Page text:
So as much as I’ve been thinking and writing about and making art about this connection between equines and humans, today I actually experienced it as something ancient that is deep inside of me.  An untapped part of me that I’ve been circling around for years.

I have no doubt that it was Fanny and Lulu or one or the other that showed this  part of myself to me,  this afternoon, deepening our relationship and leading me down this new and very old path.

Gifts from the Crows Potholders: For Sale

Tuesday, March 3rd, 2015


I have been looking at the crow fabric that Kenna sent me for at least a month.  I would take it out and try to find the colors that worked with it, but just couldn’t get it right.  Until today.

There are two things that came together to inspire me to make these Gift of Crows Potholders.  One was seeing the Gee’s Bend Exhibit this weekend and the other was reading an article about a little girl who gets gifts from crows.

When Gabi Mann was four years old, she would  drop a lot of food when she ate.  Apparently her neighborhood crows got on to this and started showing up when she was eating outside and cleaning up the crumbs.  Then she started sharing her lunch with them and soon they always around when she was eating.  When she started feeding them in her back yard, they started returning the favor by bringing her gifts.   They would leave buttons and paperclips, pieces of glass and nuts and bolt, all kinds of things.

Well, I found this story just magical.  I’m always intrigued by how smart crows are, but this went beyond anything I had ever heard about them.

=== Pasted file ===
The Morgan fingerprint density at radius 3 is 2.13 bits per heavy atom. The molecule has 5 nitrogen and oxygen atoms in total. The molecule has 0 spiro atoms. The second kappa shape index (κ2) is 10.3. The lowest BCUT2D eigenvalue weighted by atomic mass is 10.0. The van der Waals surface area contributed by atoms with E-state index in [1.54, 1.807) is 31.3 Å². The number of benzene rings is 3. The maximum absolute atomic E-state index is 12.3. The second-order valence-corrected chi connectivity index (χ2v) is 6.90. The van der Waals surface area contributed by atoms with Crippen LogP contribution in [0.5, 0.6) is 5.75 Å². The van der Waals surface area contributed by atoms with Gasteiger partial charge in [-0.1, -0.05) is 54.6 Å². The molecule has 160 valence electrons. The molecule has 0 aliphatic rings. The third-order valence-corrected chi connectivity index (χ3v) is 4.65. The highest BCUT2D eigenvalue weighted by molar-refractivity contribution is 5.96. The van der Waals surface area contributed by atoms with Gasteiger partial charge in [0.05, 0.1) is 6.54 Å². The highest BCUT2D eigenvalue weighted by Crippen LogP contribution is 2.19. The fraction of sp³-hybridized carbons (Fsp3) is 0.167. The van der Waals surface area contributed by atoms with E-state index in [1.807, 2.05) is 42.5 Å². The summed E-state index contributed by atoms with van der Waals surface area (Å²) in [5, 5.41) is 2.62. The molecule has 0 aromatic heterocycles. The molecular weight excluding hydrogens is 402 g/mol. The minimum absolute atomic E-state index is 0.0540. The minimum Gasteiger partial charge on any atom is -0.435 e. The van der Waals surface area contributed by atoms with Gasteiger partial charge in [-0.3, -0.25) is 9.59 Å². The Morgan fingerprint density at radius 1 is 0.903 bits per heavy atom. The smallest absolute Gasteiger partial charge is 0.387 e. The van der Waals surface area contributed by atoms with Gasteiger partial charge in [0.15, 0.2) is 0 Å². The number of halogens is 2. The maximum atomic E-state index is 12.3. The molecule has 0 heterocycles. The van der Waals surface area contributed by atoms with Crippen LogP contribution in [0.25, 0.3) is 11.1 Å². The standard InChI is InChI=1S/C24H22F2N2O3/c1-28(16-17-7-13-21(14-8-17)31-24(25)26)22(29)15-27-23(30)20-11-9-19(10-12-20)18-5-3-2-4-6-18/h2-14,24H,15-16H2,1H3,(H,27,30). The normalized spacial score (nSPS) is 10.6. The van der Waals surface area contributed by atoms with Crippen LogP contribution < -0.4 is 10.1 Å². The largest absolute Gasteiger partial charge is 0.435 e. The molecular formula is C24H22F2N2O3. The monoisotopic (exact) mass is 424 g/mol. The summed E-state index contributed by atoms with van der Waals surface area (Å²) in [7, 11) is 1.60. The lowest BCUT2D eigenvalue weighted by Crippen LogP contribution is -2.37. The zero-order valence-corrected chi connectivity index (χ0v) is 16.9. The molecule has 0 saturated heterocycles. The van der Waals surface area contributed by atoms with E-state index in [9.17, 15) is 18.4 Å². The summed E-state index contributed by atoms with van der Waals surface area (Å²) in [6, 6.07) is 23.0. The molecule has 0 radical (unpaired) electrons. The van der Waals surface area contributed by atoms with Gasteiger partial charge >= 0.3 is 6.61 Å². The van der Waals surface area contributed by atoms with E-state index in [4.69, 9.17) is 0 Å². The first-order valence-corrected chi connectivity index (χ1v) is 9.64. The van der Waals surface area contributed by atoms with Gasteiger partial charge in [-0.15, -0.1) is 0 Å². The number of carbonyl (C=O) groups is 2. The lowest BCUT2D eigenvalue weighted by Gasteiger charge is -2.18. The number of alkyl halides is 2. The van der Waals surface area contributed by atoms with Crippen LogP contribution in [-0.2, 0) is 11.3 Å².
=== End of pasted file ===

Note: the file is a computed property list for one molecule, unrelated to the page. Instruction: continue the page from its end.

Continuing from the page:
Then there’s the Gee’s Bend quilts and what I wrote about them on Sunday.  The idea of the one piece of fabric that doesn’t belong, that’s like a portal to take you to another place, even if it’s just about color and pattern.

Put the two together with the crow fabric and suddenly the idea from Gee’s Bend becomes the gift from the crows.  That small misplaced piece of fabric is the portal and the button.

Once I knew that, the colors and design of the potholders came easy.  And I have to say, finding that little jewel of fabric and figuring out where to place it was as good as it gets when it comes to making potholders.

These potholders plus some from the extra fabric I have  are sold out.  If I have any more available, I’ll post them later today.

I designed 8 potholders today and  I don’t have fabric for many more. So there’s a limited amount available.   My Gifts from the Crows Potholders are $17 each + $5 shipping for 1-2 and $7 shipping for 3 or more (shipping is a bit more out of the US).  If you have a thing for crows, as I do, and would like a potholder or two, you can email me here at  I take checks and paypal.

Gifts from the Crows Potholders

8 “Gifts from the Crows Potholders”


Tuesday, March 3rd, 2015


I’m calling this blue ladder and blue boat wallhanging Ascending.  It’s about the passage from one place to another in personal growth and how it is both a spiritual and physical passage.  The ladder and boat show the spiritual and the girls on the board the physical.  Without both, the passage can’t be complete.

I do feel that it has to do with Frieda’s dying and my decision to euthanize her.  Something inside of me changed when I was able to take on that responsibility.  It’s one of the many gifts Frieda and I gave each other.  I gave her the ability to leave this physical world and all its pain and I learned to trust myself, my instincts and intuitions,to do what I believed was best for Frieda.